Three Perfect Destinations for French Wine Lovers
Viticulture is a vital component of France’s national identity. As a nation, France produces more wine than any other country in the world, with the occasional and notable exception of Italy. For passionate connoisseurs and newcomers alike, Bourgogne, Bordeaux and the RhÃ´ne stand out as remarkable destinations to immerse yourself in French wine culture.
Archaeological evidence suggests that Burgundy’s wine culture predates the Roman Empire. Subsequent involvement in viticulture by the Church led many labels to adopt the names of religious orders like Saternay, Chambertain, Meursault or Pommard.
The small town of Beaune is home to some of the best labels in France and is a gorgeous spot from which to explore Burgundy as a whole. The CÃ´te-d’Or department town of 22,000 people is the de facto wine capital of the region.
Legend has it that the Pinot Noir and Chardonnay wines made in Beaune were so good that the Catholic Church took over all the vineyards and production in the region. Indeed, many of the wine-making facilities are in old monasteries.
Wine enthusiasts in Burgundy can educate themselves on the region at local wine museums, take wine-tasting lessons from seasoned sommeliers and purchase vintage bottles from local shops and producers.
Burgundy offers many cheap hotels as well as charming villas, surrounded by vineyards that stretch out as far as the eyes can see.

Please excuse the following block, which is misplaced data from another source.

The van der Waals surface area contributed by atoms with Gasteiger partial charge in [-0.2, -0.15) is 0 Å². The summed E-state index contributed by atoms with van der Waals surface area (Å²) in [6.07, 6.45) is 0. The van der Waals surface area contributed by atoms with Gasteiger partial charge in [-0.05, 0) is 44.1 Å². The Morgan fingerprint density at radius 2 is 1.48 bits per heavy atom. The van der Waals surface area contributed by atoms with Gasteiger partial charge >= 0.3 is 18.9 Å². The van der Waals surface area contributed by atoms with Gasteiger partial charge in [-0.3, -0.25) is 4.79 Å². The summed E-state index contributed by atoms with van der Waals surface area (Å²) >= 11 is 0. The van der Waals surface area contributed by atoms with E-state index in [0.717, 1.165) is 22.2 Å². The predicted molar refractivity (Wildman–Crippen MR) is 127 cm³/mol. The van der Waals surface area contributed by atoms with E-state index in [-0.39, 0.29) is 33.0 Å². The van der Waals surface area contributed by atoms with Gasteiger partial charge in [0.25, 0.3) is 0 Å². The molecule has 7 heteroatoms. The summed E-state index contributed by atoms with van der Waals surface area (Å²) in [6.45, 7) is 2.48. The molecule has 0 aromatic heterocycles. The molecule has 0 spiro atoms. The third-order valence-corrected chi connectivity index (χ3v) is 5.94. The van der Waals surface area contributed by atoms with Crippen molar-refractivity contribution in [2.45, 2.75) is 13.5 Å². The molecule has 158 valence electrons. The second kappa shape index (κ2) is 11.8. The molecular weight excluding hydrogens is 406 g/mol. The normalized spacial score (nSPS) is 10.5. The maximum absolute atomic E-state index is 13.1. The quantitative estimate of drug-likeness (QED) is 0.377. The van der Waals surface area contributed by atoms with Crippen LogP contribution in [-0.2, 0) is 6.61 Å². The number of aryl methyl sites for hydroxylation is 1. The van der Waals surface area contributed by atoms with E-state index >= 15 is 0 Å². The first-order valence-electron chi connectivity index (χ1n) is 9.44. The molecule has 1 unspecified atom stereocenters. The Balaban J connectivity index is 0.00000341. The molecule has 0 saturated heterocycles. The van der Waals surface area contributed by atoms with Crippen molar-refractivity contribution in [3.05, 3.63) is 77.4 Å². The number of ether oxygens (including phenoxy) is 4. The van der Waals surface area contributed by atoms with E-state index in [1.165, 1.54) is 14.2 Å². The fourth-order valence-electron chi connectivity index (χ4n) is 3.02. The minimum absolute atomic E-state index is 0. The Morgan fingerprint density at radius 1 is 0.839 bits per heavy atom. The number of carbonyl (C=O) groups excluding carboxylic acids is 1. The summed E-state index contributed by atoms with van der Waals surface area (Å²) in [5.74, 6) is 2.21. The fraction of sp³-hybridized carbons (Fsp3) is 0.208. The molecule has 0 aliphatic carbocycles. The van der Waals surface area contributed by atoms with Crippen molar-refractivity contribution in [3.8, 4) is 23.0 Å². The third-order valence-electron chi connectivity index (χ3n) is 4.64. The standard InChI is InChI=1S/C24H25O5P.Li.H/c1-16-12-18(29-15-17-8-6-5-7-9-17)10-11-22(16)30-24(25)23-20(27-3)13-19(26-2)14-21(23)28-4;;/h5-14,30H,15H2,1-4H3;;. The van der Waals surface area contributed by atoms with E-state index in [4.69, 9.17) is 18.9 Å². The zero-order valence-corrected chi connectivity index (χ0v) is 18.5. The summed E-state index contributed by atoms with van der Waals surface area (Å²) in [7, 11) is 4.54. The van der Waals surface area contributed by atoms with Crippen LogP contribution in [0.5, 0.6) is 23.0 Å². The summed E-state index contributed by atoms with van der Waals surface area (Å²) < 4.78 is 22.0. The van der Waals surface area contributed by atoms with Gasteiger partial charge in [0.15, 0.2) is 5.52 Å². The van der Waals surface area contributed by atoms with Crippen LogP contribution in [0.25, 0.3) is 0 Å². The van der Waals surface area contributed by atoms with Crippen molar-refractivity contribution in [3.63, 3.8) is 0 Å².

With over 115,000 hectares of vineyards and some 8,000 chÃ¢teaux, or producers, Bordeaux is the top wine region in France. High-end estates like PÃ©trus, Cheval Blanc, Mouton Rothschild and Haut-Brion flourish in Bordeaux and rank as some of the most expensive wines in the world. Hotels in Bordeaux offer the best advice on where to go and when.
The UNESCO World Heritage City of Bordeaux is the superb capital of the region. Recent efforts by Mayor Alain JuppÃ© to revitalize the city’s historic architectural landscape have been met with near-universal approval. Wine lovers should definitely tour Les Chartrons, a famous neighborhood rife with knowledgeable wine merchants.
Home to exquisite appellations like CÃ´te-RÃ´tie and ChÃ¢teauneuf-du-Pape, the RhÃ´ne Valley has a wine history that can be traced back to at least 600 BC. The two most popular grape varieties cultivated in the northern RhÃ´ne are Syrah (red) and Viognier (white). Wines produced from these grapes impart special characteristics highly appreciated by connoisseurs around the world.
In addition to the northern RhÃ´ne, the other sub-regions of the southern RhÃ´ne and CÃ´tes du RhÃ´ne proffer a wide range of magnificent appellations to discover. ChÃ¢teauneuf-du-Pape AOC is in the southern RhÃ´ne for one and while a modest area, CÃ´tes du RhÃ´ne Grenache vines produce some quality rosÃ©s.
All in all, the RhÃ´ne valley offers some of the most bucolic scenery in France and indeed, some of the most extraordinary wine and food experiences.